What DPI should you choose when viewing an image from 50cm, 1m, 6 feet?
When you’re creating something for print, when you first open a document, you’ll be presented with a dialog that looks something like this:
So what should we choose on this dialog? What are the correct options?
What is DPI?
DPI stands for ‘Dots Per Inch’ and describes how many pixels there should be per inch when the image is printed.
Generally, the higher the DPI, the higher resolution the image and the more detail will be in the final print.
What settings should I use?
Generally, when making an image for print, you’ll want to think in terms of real measurements (cm, m, inches, etc) and DPI or PPI, which we can use interchangeably for our purposes.
If you wanted your image to be 10 inches wide, and wanted it to be sharp from distances of 3 feet, then your image would need to be 1800 pixels wide.
Most image editing software will do this all for you:
You can just enter in the DPI and the measurements, and it will create a document at the correct size.
DPI and Viewing Distance - What DPI should I choose?
What DPI you should aim for depends on what the end use of your print will be.
For most applications, especially on printed fabric, 180DPI is more than enough for most purposes and will serve you well. (Printing on fabric has it’s own limitations, and so printing using a higher resolution/DPI image won’t necessarily increase the printed resolution).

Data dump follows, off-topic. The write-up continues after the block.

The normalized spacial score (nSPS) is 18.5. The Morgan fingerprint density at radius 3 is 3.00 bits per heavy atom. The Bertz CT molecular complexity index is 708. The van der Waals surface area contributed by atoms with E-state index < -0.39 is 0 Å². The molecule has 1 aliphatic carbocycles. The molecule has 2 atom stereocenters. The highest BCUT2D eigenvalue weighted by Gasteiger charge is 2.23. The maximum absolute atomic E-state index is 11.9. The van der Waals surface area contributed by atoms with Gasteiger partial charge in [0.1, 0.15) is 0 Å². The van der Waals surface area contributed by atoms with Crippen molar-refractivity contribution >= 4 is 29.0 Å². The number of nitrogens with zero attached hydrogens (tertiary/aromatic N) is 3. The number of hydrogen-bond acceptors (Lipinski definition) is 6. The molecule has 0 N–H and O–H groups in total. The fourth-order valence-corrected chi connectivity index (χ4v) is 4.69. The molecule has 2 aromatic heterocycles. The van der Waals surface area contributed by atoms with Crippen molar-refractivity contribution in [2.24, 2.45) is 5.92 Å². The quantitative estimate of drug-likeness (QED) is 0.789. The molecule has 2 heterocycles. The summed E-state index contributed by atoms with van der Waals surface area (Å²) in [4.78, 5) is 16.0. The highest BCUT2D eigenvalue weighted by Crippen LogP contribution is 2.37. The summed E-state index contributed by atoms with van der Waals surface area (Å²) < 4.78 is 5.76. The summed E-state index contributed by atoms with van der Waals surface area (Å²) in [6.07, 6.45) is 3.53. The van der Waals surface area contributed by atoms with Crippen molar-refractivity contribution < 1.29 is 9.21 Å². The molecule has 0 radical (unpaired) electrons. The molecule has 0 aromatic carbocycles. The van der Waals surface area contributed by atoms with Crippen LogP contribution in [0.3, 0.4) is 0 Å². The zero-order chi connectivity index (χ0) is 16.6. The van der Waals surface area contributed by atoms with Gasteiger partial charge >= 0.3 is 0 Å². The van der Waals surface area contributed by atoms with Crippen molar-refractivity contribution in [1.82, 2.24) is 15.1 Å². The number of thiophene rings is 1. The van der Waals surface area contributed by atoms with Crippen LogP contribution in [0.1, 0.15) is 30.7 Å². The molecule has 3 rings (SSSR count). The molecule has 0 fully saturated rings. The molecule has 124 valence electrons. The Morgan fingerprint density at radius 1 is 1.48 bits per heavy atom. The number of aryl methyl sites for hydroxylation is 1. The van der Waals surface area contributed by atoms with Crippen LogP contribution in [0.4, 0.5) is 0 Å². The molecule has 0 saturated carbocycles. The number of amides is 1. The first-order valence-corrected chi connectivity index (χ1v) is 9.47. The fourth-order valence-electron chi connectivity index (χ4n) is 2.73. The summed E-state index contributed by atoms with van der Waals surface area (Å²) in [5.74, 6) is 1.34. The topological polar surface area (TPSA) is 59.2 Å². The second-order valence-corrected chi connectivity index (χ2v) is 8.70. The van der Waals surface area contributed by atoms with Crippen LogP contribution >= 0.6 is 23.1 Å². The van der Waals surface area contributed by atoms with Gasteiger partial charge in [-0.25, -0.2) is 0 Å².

The main thing to take into account is the viewing distance.
If you’re viewing something very close up, you’ll need a high DPI for it to appear sharp and not see any pixellation, like in a magazine or book. Magazines are typically printed at 300DPI (actually magazines typically use halftone screens, with 150 LPI, but that’s another story!).
If you’re viewing it from very far away, like a large poster or billboard, then you can get away with a low DPI. Billboards are typically made at between 10 and 50DPI.
Of course, there is a lot of room for variation - for example text might require higher DPI settings than photos, because there are more small details in text than in photographs.
Here’s a handy table for determining what DPI to use for common viewing distances
|Min. Viewing Distance (m)||Min. Viewing Distance (in)||Min. Resolution (DPI)|
And here’s a handy image showing commong viewing distances and DPIs with a human for scale:
Image Sizing Calculator
If you still find yourself getting stuck, this calculator can help you choose the correct DPI, viewing distance and image dimensions.
Simply change any of the fields and all the others will update accordingly: